Stocks fell yesterday but finished well above their worst levels. After 7 straight up sessions for the S&P 500, I will attribute the decline to profit taking. There was no significant new news.
For more than a decade, growth stocks outperformed cyclical and value stocks by a wide margin. That coincided with a slow steady economic recovery and a steady decline in long- term interest rates. Without getting into the math that backs up what I am about to say conclusively, when rates fall, P/E ratios increase. Not only do they get larger, but the spread between low and high P/E stocks widens. More precisely, the impact of dividends becomes less important; appreciation makes up a larger proportion of overall equity returns. Conversely, when rates rise, P/Es fall and the spread between high and low P/Es narrows.
Actually, interest rates have been in decline since the early 1980s. The decline hasn’t been perfectly steady. For instance, after the stock market bottomed post the bursting of the Internet bubble and the tragedy of 9/11, interest rates staged a modest but noticeable rally for about 5 years. During that period, cyclical and value stocks were relatively good performers. For the most part, since inflation peaked once Paul Volcker took over Fed leadership and stepped on the brakes, the stock market has been dominated by growth stocks only periodically, taking a back seat during market crashes in 1987, 2001, and 2008. Even during the Covid-19 crisis, growth stocks maintained leadership as they were largely impacted less by the closing of much of our economy.
That all began to change last Fall. Starting around Labor Day, after a relatively calm Summer, the economy began to reopen. Although schools and offices remained closed, people began to eat outdoors. Stores beyond those selling essentials reopened. Slowly, a few more people began to travel, even getting on planes. The market panic of last Spring, with hindsight, was an overreaction. Life slowly returned and markets rallied on hopes of continued gains. 10-year Treasury yields, which got below 0.4% last Spring, got back close to 1% before year end. In January, vaccines began to roll out. More people ventured out. With a few exceptions, like concert venues and cruise ships, life not only came back toward normal, it did so much more rapidly than anticipated. By the end of the first quarter, rates were all the way back to almost 1.75%.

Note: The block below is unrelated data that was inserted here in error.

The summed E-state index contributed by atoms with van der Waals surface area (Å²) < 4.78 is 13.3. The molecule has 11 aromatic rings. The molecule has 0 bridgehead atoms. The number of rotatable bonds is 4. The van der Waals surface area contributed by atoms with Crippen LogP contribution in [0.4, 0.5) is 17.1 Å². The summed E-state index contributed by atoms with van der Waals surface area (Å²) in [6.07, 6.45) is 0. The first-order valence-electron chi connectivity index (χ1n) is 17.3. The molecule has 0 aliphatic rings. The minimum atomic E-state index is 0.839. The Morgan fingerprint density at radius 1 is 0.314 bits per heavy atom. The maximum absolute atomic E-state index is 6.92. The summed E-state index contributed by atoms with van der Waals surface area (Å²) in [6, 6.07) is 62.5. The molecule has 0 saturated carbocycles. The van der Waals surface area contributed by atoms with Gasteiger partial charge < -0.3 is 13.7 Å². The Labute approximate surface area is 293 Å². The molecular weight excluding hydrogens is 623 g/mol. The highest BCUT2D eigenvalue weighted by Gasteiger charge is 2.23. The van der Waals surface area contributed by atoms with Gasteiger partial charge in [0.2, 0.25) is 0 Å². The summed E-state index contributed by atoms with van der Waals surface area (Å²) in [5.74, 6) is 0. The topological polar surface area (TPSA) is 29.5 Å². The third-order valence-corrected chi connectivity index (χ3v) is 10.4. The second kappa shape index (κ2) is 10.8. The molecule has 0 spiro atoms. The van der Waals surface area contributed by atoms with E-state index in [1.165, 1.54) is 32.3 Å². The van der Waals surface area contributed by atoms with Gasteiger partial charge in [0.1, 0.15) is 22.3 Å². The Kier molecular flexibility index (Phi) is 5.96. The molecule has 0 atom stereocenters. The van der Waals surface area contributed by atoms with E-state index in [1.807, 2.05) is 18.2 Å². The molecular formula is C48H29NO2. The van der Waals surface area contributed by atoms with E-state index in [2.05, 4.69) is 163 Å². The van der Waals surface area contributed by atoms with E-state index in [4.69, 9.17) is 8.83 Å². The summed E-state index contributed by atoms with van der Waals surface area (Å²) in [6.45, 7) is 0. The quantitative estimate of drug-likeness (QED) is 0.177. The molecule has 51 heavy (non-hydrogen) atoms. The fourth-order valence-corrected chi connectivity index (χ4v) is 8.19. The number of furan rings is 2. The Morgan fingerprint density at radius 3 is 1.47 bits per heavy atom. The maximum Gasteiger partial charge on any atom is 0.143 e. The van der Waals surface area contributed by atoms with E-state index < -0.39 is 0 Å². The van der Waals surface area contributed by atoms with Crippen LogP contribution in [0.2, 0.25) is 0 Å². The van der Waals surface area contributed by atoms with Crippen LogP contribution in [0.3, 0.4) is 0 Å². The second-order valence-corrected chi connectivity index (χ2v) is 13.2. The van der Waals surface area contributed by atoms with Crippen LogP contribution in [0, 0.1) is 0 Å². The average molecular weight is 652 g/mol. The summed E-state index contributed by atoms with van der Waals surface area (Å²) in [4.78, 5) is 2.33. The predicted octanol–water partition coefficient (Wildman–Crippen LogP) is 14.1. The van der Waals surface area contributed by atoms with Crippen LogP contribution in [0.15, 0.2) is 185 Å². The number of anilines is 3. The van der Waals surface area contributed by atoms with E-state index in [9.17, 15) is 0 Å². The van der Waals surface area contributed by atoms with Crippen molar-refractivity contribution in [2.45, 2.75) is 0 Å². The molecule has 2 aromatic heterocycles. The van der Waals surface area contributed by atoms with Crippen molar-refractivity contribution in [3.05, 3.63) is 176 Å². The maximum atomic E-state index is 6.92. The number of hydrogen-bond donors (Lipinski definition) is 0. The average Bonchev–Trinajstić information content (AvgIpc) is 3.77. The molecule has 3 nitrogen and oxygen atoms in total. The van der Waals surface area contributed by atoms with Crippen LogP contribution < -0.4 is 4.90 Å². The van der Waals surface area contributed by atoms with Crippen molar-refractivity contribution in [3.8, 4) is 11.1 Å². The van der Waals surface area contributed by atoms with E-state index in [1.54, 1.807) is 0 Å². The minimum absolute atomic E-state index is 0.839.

Amid that recovery in rates, at a pace of over 25 basis points per month, equity markets saw a marked change in leadership. For a while, the sequential and year-over-year growth in economic sectors virtually shut down in early 2020 was about to be spectacular. We are about to see the peak in year-over-year growth over the next several weeks as second quarter earnings are reported.
But a funny thing happened on the way to peak recovery. Markets, as they always do, looked ahead. Once vaccines became prevalent and normal became normal again, it was clear that many sectors left for dead, mostly in the travel and leisure parts of our economic world, would get back to where they were before the pandemic. Some, saddled with more debt, may not get all the way back. Others, however, learning valuable lessons during the pandemic, will not only recover but forge ahead. Those companies that responded to change, for instance, moved quickly to take advantage of online sales, curbside pickup, and cloud computing infrastructure. Old line manufacturers, suddenly swamped with orders, learned how to be more productive. All this got discounted in the market before it happened, not afterwards.